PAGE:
In June, 2010, South Shore Hospital announced on its website that unencrypted back-up tapes containing patient information went missing and were believed to have been discarded at a dump.  Reports state that this incident involved 473 tapes which contained information about 800,000 patients, including names, social security numbers, account numbers, and medical diagnoses.

On May 24, 2012, the Massachusetts Attorney General’s Office announced that a Suffolk Superior Court approved a consent decree for $750,000 to settle a lawsuit under the Massachusetts Consumer Protection Act and federal Health Insurance Portability and Accountability Act (HIPAA).  The lawsuit was filed by the Massachusetts AG against South Shore Hospital.  The settlement includes:

(1) a civil penalty of $250,000;

(2) a $225,000 payment for an education fund to be used by the Attorney General’s Office to promote education concerning the protection of personal information and protected health information;

(3) a $275,000 credit for security measures taken after the incident occurred; and

(4) according to the press release issued by the Massachusetts AG, “South Shore Hospital has also agreed to take a variety of steps in order to ensure compliance with state and federal data security laws and regulations, including requirements regarding its contracts with business associates and third-party service providers engaged for data destruction purposes. The hospital also agreed to undergo a review and audit of certain security measures and to report the results and any corrective actions to the Attorney General.”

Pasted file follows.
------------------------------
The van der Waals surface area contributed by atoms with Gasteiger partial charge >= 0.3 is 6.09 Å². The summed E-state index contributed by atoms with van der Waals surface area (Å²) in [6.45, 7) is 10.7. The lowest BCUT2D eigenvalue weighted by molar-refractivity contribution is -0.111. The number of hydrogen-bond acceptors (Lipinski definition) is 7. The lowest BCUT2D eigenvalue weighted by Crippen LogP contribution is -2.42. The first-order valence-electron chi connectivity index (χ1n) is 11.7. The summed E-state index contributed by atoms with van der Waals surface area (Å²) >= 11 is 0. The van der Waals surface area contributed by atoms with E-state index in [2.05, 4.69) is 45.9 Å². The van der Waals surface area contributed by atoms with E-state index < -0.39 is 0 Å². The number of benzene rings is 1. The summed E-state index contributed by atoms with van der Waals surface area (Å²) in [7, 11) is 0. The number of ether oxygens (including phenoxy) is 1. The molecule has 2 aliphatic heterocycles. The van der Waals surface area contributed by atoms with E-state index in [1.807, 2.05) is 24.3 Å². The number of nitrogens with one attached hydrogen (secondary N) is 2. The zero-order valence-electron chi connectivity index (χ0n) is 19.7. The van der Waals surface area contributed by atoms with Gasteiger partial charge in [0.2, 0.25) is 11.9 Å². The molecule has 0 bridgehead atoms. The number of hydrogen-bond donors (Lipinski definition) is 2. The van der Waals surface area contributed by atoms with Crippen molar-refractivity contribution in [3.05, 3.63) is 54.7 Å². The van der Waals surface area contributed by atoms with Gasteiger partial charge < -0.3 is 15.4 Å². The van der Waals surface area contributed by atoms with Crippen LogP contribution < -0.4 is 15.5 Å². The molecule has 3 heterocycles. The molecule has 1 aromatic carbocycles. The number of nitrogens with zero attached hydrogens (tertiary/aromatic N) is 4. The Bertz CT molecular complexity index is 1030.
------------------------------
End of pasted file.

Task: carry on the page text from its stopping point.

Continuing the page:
Massachusetts has one of the strictest data protection laws in the country and the Attorney General’s Office there has been focusing on whether organizations are taking the appropriate steps to protect consumer information.  Frequently, after a breach is reported to that office in accordance with Massachusetts law, a copy of the required Written Information Security Program (WISP) will be requested (see 201 CMR 17.00).  Moreover, as we reported here, Massachusetts law dictates that contracts with vendors who handle information concerning Massachusetts residents must require the vendor have in place appropriate safeguards to protect that information. 

Here, South Shore was accused of failing to implement appropriate safeguards, policies, and procedures to protect consumers’ information, failing to have a Business Associate Agreement in place with its back-up tape vendor, and failing to properly train its workforce with respect to health data privacy.  Therefore, even if a WISP is in place, it is clear from this settlement and investigation that the focus is on actual implementation of the written policies and procedures.